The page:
The two partners provide financial and family support. In the modern-day in the United States of America, it is a hard task to make ends meet as a single parent. Paying bills, utilities, taxes, school fees, and other children's expenses is an uphill task (Lamanna, 2014). Therefore, in Step-families, the partner can pull together resources to pay for such expenses. Pulling resources together enable partners to establish a stable and secure financial base. Ultimately, the two partners can share the expenses. Moreover, with money from two sources, there are fewer burdens from each partner. Besides, the partners enjoy mental peace and are capable of making a better environment and plan a better future for their children. Adequate resources also provide a sense of security for both the children and their spouses.
Children and parents acquire problem-solving skills. In Step-families, children learn to resolve conflict and to be flexible. Adapting to new people, environment, and situations make people learn to compromise. Members of blended families learn to solve problems. They have many role models within the family to learn (Lamanna, 2014). Parents also learn from their new partner. Such families, therefore, provide holistic children with a larger and broader view of the world.
Children enjoy a caring and friendly attitude. Children living with a single-family feel neglected. However, in Step-families, they get care from more than one person. New children or partners provide care, and the children, therefore, enjoy a caring attitude. Some new siblings in the new family may be old enough to care for some young siblings of the other step-parent. Children, therefore, enjoy the care that lacks in an overburdened single parent.
A large family also enables children to acquire and build excellent interpersonal relationship skills (Lamanna, 2014). Children and parents learn cooperation and adaptability. Children and adults in a blended family experience goals, schedules, and interests from varied backgrounds. They should, therefore, learn to be flexible and to adapt to the new roles and responsibilities. Additionally, they need to cooperate with others in performing domestic shore or to run for errands. A blended family will strive to make an environment where everyone feels loved and accommodated in doing so they learn to cooperate.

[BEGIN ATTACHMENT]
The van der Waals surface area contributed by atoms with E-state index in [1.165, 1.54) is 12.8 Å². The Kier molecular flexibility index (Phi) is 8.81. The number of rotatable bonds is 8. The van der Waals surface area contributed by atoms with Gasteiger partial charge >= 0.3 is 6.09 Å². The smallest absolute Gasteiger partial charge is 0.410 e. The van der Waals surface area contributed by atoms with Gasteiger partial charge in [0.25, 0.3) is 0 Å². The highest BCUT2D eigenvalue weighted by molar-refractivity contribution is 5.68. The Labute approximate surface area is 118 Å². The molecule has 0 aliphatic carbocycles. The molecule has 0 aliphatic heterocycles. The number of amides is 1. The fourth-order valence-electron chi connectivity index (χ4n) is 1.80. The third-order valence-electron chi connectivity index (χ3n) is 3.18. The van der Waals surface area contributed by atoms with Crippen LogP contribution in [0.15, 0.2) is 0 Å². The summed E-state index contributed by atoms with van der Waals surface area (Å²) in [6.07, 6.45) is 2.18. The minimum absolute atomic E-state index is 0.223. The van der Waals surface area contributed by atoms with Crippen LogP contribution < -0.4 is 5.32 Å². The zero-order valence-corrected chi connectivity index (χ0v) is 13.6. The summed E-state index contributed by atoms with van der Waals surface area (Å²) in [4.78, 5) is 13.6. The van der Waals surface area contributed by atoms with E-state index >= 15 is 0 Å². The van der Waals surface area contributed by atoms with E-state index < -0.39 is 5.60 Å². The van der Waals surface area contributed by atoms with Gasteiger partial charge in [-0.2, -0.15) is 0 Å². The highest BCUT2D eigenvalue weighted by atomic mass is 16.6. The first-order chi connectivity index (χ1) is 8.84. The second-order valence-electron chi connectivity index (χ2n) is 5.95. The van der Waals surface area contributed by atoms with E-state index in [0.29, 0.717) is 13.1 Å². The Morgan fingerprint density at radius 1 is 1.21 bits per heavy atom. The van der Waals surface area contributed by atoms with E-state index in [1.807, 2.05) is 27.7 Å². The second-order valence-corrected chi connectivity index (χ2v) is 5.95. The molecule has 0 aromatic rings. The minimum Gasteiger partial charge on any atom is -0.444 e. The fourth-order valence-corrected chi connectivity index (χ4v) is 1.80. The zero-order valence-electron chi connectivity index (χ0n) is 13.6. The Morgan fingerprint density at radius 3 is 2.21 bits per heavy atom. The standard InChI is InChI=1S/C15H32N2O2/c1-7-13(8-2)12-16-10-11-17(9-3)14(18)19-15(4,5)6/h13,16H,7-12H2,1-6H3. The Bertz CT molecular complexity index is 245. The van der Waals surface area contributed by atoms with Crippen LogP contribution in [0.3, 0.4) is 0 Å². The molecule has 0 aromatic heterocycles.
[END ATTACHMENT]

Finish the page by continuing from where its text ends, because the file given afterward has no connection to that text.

Children always get new, more role models from the new residential parent and relatives apart from their biological parents. The presence of new, more siblings, more unties, more grandparents, more cousins offers a chance for children to develop a new friendship. These people may act as a mentor to them. These relatives help learners to develop their goals and career.
Challenges Step Families Experiences
Bringing two different families to one unit is a challenge. Step-families experience more unique problems for both parents and children. These problems occur as the family tries to adapt to new living styles, disciplining styles, relationships, and conflicting strong emotions (Lamanna, 2014). Some of the challenges include;
Parents experience coping with the relationship between the previous partners and the new partners. When people end old ties, they move on with life. It means they cease to communicate with their ex-partners. However, with children involved, it becomes hard as children may need to communicate with their biological parents. In the United States, Child support laws demand that both parents have access to the children (Farber, 2018). Regular communication between former partners is a threat to the new marriage and may mistrust couples. Other times, the biological mother may have a feeling that their children are mistreated. Therefore there exists a tension in a blended family.